MFIA Recognized for Work on NSL Case

The Media Freedom and Information Access Clinic was recognized as a finalist for the second annual Columbia University Global Freedom of Expression Prize in the Excellence in Legal Service category for its representation of the plaintiff in Merrill v. Holder. The Merrill case was the first time anyone had successfully defeated a PATRIOT Act gag order.

“This was an unexpected honor, and it attests to the truly important, path breaking work that we are all doing here in the clinic,” said Jonathan Manes ’08, a lecturer in law and Yale Law School who supervises the clinic and played a key role in this case.

In November, the Media Freedom and Information Access Clinic (MFIA) won an 11-year legal battle after a gag order forbidding their client from speaking about a National Security Letter (NSL) he received from the FBI was lifted.

The client, Nicholas Merrill, was served with an NSL in 2004 demanding that he turn over records about a customer of the Internet company he then owned, Calyx Internet Access.

When the gag order was lifted, Merrill was free to tell the public how the FBI has construed its authority to issue National Security Letters (NSLs) to permit collection of vast amounts of private information on U.S. citizens without a search warrant or any showing of probable cause, according to the clinic.

The Merrill case marked the first time an NSL gag order has been lifted in full since the PATRIOT Act vastly expanded the scope of the FBI’s NSL authority in 2001. Those changes to the PATRIOT Act allow the FBI to compel disclosure of information from online companies and forbid recipients from disclosing they have received an NSL, according to the clinic. The FBI has refused to detail publicly the kinds of private data it believes it can obtain with an NSL. Until the clinic secured a victory in the case, Merrill was subject to a gag order forbidding him from sharing this information with the public. Read the full story on the case here.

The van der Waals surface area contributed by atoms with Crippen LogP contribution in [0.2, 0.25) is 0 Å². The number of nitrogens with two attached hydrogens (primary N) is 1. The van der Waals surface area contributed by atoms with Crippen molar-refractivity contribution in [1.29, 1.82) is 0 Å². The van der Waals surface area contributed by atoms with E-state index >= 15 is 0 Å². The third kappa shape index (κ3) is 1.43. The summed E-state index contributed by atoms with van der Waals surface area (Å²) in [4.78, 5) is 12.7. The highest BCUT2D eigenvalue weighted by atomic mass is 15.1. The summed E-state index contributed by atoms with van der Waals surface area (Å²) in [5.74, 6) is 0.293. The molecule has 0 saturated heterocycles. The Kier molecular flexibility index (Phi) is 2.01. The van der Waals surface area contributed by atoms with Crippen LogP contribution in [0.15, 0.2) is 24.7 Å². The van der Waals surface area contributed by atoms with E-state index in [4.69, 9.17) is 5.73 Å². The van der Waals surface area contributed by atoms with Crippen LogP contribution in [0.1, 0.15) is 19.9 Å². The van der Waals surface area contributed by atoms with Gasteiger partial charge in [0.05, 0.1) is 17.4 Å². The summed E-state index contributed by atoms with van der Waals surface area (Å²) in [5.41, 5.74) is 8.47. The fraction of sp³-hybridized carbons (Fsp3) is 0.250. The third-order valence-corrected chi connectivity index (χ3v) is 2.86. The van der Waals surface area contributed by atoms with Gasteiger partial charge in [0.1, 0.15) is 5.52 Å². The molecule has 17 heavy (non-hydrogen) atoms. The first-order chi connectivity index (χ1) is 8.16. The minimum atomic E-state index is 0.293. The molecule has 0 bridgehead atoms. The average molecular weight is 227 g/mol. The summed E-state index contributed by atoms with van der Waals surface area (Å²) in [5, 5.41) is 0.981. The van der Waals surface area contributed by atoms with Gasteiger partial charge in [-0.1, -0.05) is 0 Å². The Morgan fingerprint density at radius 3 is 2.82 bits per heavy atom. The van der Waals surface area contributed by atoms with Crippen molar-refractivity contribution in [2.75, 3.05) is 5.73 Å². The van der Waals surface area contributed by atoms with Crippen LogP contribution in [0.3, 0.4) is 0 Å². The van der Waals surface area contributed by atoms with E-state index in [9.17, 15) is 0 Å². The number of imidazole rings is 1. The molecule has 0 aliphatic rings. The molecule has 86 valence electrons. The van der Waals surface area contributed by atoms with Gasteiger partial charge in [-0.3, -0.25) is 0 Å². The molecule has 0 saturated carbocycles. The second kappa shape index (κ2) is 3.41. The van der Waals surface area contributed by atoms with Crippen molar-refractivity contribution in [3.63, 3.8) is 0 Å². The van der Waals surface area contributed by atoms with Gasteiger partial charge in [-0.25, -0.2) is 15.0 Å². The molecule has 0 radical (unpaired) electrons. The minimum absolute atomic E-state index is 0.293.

The successful outcome of the case came after years of work from clinic faculty directors and students, including co-directors David Schulz ’78 and Jack Balkin, and the outstanding work of several generations of Yale Law School students—Anjali Motgi ’14, Jacob Victor ’14, Lulu Pantin ’16, Ben Graham ’15, Amanda Lynch ’16, Matthew Halgren ’15, Nicholas Handler ’15, Rebecca Wexler ’16 and John Ehrett ’17. 

The Columbia Global Freedom of Expression and Information Initiative seeks to connect international experts and activists with the University’s faculty and students to document the development of international norms and institutions that protect the free flow of information and expression.

The Media Freedom and Information Access Clinic (MFIA) is a law school clinic dedicated to increasing government transparency, defending the essential work of news gatherers, and protecting freedom of expression through impact litigation, direct legal services, and policy work. The clinic is a program of the Abrams Institute for Freedom of Expression and the Information Society Project.